49th Union World Conference on Lung Health: Integrating HIV treatment and TB preventative therapy greatly improves IPT adherence

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Science Speaks covered the 49th Union World Conference on Lung Health in The Hague, Netherlands Oct. 23-27, 2018.

THE HAGUE, Netherlands – When tuberculosis preventive therapy is delivered with HIV treatment services and patients get a choice in where they access treatment, completion of tuberculosis preventive therapy rises, helping to ensure people living with HIV stay healthy, researchers said here. This model of prevention should be scaled up in TB-HIV high burden settings, researchers said.

Researchers provided 900 patients at five HIV care facilities in eSwatini (formerly Swaziland) with isoniazid preventive therapy to prevent tuberculosis infection and offered participants a choice between receiving the preventive therapy at home or at the health center. Participants received the isoniazid when refilling their HIV medications, and also received education and counseling. Ninety-five percent of participants adhered to the TB preventive regimen and 90 percent successfully completed treatment, Lisa Adams of the Geisel School of Medicine at Dartmouth said.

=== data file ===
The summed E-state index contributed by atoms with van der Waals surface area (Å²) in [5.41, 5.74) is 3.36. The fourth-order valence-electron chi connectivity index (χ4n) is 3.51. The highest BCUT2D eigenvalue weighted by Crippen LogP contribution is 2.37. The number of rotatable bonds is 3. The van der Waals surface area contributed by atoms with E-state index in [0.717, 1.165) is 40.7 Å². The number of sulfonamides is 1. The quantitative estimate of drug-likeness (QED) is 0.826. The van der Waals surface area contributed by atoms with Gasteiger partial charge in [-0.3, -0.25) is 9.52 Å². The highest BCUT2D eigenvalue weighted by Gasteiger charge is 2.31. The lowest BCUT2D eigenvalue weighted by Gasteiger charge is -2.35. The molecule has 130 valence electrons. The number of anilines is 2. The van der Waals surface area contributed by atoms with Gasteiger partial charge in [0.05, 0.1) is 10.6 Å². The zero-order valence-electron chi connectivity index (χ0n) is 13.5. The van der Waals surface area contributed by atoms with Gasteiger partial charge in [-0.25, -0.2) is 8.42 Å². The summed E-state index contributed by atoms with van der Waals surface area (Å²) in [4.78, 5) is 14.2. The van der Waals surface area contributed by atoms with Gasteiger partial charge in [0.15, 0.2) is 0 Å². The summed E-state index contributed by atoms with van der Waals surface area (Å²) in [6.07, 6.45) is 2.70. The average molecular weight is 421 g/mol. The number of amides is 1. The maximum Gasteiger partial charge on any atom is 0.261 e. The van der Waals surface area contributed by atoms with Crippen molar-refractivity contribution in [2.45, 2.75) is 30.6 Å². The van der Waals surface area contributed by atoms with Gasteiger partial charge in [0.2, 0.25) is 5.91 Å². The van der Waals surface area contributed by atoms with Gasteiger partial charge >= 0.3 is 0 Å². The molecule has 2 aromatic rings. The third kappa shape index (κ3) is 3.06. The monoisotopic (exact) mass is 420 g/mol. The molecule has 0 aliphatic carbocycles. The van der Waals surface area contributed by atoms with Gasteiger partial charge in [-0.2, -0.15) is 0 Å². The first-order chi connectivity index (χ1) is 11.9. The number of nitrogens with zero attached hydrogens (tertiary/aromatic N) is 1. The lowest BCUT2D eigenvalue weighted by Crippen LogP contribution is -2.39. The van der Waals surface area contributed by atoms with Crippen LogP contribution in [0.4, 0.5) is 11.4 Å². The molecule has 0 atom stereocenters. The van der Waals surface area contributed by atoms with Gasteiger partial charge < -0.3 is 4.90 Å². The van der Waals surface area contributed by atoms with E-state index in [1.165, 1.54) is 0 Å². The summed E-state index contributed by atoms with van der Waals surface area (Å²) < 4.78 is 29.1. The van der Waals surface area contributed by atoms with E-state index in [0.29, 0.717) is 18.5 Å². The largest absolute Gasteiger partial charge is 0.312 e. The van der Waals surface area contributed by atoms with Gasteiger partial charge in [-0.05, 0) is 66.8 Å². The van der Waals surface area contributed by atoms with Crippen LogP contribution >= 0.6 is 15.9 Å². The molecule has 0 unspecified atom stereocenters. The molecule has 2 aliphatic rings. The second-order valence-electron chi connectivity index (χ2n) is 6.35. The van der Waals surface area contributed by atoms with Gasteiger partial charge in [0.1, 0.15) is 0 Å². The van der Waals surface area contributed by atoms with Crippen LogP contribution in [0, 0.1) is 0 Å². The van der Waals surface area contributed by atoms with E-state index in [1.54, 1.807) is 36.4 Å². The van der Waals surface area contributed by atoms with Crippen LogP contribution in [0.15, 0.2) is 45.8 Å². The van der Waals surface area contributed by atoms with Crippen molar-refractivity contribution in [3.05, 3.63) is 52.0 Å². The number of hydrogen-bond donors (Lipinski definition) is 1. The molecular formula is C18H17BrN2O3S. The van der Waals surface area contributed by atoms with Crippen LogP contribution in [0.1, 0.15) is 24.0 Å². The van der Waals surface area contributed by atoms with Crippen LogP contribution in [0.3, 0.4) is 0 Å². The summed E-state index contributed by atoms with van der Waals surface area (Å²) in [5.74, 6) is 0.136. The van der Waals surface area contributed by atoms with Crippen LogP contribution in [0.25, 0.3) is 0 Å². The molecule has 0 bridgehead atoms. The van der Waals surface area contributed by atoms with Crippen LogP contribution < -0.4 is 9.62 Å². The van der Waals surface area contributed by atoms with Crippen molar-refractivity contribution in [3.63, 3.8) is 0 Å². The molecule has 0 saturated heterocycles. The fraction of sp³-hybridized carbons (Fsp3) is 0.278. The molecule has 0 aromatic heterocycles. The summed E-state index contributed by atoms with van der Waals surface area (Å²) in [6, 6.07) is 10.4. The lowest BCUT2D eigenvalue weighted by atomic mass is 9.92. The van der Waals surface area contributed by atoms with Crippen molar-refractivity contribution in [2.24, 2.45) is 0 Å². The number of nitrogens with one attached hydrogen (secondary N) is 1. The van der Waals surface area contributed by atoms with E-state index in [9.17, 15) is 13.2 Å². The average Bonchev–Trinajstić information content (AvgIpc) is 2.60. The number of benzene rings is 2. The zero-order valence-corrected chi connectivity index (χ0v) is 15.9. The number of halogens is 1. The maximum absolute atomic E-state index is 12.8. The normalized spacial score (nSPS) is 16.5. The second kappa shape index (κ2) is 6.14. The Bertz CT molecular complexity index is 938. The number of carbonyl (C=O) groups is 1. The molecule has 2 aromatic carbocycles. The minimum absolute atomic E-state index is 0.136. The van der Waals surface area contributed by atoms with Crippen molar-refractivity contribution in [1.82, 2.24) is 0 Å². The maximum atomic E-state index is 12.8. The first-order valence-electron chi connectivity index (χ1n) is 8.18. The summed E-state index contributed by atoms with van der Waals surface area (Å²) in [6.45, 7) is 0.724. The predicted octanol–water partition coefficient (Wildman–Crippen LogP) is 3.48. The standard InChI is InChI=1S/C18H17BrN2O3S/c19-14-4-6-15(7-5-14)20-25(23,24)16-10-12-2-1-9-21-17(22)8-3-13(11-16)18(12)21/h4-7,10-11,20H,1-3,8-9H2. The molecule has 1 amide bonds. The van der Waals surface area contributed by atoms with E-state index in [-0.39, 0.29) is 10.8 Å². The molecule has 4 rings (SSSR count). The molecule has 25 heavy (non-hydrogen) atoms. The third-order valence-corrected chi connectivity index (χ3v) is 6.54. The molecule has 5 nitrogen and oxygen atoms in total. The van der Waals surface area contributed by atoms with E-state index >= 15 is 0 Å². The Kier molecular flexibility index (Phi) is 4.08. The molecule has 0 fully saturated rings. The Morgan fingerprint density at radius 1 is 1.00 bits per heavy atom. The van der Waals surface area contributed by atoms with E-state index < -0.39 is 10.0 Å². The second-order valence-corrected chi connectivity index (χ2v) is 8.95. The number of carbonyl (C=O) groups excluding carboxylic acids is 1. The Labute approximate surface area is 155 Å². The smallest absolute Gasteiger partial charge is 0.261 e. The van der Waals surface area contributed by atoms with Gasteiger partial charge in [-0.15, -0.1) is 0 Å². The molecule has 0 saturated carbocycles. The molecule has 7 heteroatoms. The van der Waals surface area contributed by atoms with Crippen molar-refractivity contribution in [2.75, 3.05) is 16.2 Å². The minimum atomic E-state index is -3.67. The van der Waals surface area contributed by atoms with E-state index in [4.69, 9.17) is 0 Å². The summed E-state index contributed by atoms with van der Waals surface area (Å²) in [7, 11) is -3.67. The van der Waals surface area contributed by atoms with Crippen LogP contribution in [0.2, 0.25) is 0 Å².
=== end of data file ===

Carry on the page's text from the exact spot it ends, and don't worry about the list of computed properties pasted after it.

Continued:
While participants had a choice to receive TB preventive therapy at home, Adams said, most chose to go to their HIV care center. All participants reported that being offered a choice was important to their treatment completion, while nearly all participants said linking isoniazid delivery with antiretroviral therapy pick-up was key for treatment adherence and completion, Adams said, as it saved time and transportation costs.

“Offering patients choices on how to receive TB care makes them feel more respected,” Adams said. “This can help dismantle perceived stigma against TB and preventive therapy.”

Researchers found that the educational component of the study increased participants’ knowledge about TB and the benefits of taking isoniazid, which in turn encouraged participants to disclose to their friends and family they were taking the preventive therapy, Adams said.

“95 percent told their relatives or friends about [it],” Adams said. “Those with strong social support are more likely to complete treatment.”

Globally, TB remains the biggest killer of people with HIV, less than a quarter of people living with HIV who are in care receive TB preventive therapy.

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